Published Apr 28, 2011Raising a half-dozen kids and making a living off the land in the ways of one's Mayan ancestors while trying to stay afloat in a modern, globalized world is difficult for a humble cacao bean farmer. Eladio Pop is one such man, a Belizean cacao farmer who farms those little beans and trades them on the market for a pittance compared to his industrial competitors. But making money is secondary to Eladio. As an aboriginal Mayan, he takes pride in doing it in the ways of his parents, his grandparents and the generations before them. Rohan Fernando's NFB doc shows a year in the life of this man, his farm, his family and their nearly outmoded way of life.
Rohan's camera captures the lush, unspoiled beauty of the Central American rainforest with the natural ease of Werner Herzog or even Terrence Malick. The pace is slow but elegant, contributing to a transcendental appreciation of the "New World," as Columbus would have seen it. (Well, actually, Belize was colonized by the British, so everyone mostly speaks Caribbean-accented English.)
The details of Eladio's daily activities are fascinating. With only a machete, he's able to cultivate his land, create pathways through the dense rainforest, cut down his cacao fruits and extract the mouth-watering goodness inside. Life is bliss when we see him sip sugar cane from vines and swim freely in the warm freshwater rivers. But life is also very hard for Eladio.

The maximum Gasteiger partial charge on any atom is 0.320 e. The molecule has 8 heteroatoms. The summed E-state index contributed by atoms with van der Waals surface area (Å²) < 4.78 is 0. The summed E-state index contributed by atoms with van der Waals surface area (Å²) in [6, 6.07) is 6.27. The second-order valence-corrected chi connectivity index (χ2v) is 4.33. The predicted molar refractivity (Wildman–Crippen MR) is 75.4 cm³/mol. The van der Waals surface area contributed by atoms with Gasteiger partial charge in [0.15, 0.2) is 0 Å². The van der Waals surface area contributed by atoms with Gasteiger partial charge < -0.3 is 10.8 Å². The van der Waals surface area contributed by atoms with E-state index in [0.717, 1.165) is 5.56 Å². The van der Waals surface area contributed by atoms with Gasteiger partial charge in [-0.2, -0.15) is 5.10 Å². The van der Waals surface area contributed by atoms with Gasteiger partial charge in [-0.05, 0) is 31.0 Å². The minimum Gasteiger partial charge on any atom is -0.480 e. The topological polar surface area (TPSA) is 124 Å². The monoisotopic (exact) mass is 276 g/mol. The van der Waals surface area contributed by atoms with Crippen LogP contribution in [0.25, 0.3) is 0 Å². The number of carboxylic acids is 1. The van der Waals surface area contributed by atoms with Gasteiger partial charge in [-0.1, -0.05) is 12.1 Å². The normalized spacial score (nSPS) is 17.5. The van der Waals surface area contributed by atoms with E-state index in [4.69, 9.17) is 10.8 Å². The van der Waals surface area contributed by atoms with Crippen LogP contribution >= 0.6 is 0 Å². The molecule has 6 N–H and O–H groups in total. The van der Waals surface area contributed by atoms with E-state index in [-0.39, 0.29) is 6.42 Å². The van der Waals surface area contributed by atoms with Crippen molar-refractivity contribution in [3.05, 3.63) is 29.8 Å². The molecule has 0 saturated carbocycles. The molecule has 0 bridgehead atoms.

He's full of contradictions and for good and bad, director Rohan is clear not to pass judgment on his main character; we're never quite sure what to think of him. On the one hand, we admire the indigenous pride in his independence and his resolute determination not to lose his heritage. On the other, his stubbornness to accept the changing world order, specifically shutting down the dreams of his children to go to school, educate themselves and self-determine their fates in the world, feels irresponsible and short-sighted.
Fernando's unobtrusive, observational, even "polite" style makes this contradiction a little murky. These internal and external conflicts are never fully capitalized upon for cinematic effect. Fernando is too enamoured with Eladio to take him to task on the affect of his stubbornness on his family. Perhaps the Pops are content with their lives and everything's hunky-dory, but by the reactions of his children, there's a deep sense of discomfort, which Fernando never quite pulls out of them.
As a visual essay, or omniscient slice of life, which the old NFB used to do very well, The Chocolate Farmer succeeds, but as a dramatic, moving, emotionally insightful feature film competitive with the more successful theatrical documentaries of today, it unfortunately never reaches that level. (NFB)